When NEIGE doesn’t mean NIGGA or *****
“Nei-ge!” My son often yells in the store, at the restaurant, and even while waiting in line for something important.
“Nei-ge! nei-ge! Neiiiiii-geeeee!!!” Everyone at the store has turned to stare at us at least once by now.
My husband’s angry. He’s self-conscious.
“Stop saying nei-ge!”
My son decides to ignore his dad. Baba is obviously in a bad mood.
“Mama! Nei-ge!” He points to something on the floor.
“Nai-ge?” I ask in response. I have no idea what he’s yelling about.
People are giving us quizzical looks.
“Nei-geeee!!” Exasperated by my apparent dullness, my son crouches down low and points at the metallic purple star-shaped decoration.
“Ahh! It’s a star! You found a star!”
So what is he saying?
…Did you guess what “nei-ge” means yet?
In Mandarin Chinese, “nei ge” means “that” or in this case, “that one”, to which I would ask my son “which one?”
My son is only two and a half, but he gets dirty looks, even glares, whenever we go out in the States. He doesn’t know why people are treating him poorly, he doesn’t know why his father gets frustrated and won’t let him say the new word he learned a few months ago, or why he should refrain from speaking his second language in public at all.
Once we were at TJ Maxx, reading a picture book near the cashiers. The picture book had animals in it. My son pointed at every single animal and said their name to me. Some animals he doesn’t know the name of, or he can’t say their name, so he says “nei-ge!” (That one!) By doing so, he elicits the name from me and learns.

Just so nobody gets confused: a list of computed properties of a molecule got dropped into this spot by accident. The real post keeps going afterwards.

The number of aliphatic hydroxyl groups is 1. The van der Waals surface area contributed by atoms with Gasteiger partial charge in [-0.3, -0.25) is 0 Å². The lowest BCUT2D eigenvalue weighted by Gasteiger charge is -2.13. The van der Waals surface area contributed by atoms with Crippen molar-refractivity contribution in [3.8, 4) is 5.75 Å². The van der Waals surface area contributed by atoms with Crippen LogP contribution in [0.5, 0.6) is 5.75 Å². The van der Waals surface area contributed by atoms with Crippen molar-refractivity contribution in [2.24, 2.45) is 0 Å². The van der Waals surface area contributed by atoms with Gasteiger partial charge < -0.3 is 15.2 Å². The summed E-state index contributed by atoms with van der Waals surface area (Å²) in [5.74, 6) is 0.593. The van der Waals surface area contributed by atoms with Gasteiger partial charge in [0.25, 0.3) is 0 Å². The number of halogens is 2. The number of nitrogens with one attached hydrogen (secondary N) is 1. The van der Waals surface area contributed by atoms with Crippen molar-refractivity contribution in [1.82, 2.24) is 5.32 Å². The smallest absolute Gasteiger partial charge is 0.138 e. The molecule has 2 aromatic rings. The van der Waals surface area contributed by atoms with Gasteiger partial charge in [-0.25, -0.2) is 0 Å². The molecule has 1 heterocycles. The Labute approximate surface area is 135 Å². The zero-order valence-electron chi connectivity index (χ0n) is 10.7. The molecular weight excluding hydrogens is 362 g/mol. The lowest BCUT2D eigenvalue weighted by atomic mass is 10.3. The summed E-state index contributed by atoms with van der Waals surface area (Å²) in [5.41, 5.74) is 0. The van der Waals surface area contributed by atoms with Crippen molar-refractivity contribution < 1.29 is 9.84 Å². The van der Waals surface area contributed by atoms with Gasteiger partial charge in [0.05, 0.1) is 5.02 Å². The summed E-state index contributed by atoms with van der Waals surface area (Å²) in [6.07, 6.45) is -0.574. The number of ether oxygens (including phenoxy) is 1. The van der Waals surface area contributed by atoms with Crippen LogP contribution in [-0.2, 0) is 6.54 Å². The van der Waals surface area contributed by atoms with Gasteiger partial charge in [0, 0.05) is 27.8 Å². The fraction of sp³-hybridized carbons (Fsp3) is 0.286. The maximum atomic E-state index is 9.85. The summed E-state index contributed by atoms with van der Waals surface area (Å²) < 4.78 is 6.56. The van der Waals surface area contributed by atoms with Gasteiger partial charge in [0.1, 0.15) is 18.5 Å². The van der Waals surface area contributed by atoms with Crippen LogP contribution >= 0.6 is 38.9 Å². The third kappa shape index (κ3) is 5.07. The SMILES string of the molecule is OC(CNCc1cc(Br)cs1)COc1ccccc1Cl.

On this particular trip, we were waiting for his daddy to pay for our purchases, so we remained in place while others passed us by.
Even I could feel daggers on my back when he pointed to a gorilla in the book and yelled, “Nei-ge!”
Not only does he not often see gorillas, but he was especially excited because there was a gorilla plushie on the shelf right above us.
“Nei-ge! Nei-ge! Nei-ge!” he pointed to the the big black gorilla soft toy.
I saw an angry-looking African-American woman walk past us. She glared at both us, and even I told him to keep it down.
Then don’t teach it
Some have suggested we just don’t teach him this word, since he is bilingual and there is an English equivalent. There are two problems to this: one, we shouldn’t have to teach him to not say “that” when it’s just his toddler pronunciation and local racial sensitivities that make a Chinese word sound like a racial slur. Two, we didn’t actually teach him the word.
Nei-ge is also often used as a filler word, similar to “ummm” or “uhhh” in English. We use it habitually, not even noticing it until recently when we’ve tried to reduce its usage. Although we use it in conversation all the time, I haven’t noticed people glaring at us, so I think it’s just my son’s accent.
Unless we were Spanish speakers, I’m not sure why people would think we would teach a two-year-old to say n****. On second thought, if we were Spanish speakers, I’d be equally irritated with how sensitive Americans are in regard to race and racism.
Kids “call it what it is”. When my son watches Daniel Tiger, he points to the dark-skinned girl (Miss Elena) and describes her as “hei hei” (blackie, in Mandarin). That’s an observation. Would you rather he be color-blind? Please. Children before the age of four do not have the malice to other anyone and call them names.
Have you had a similar experience? Did you ever wonder about How “racist” Chinese kids are? How did you handle it?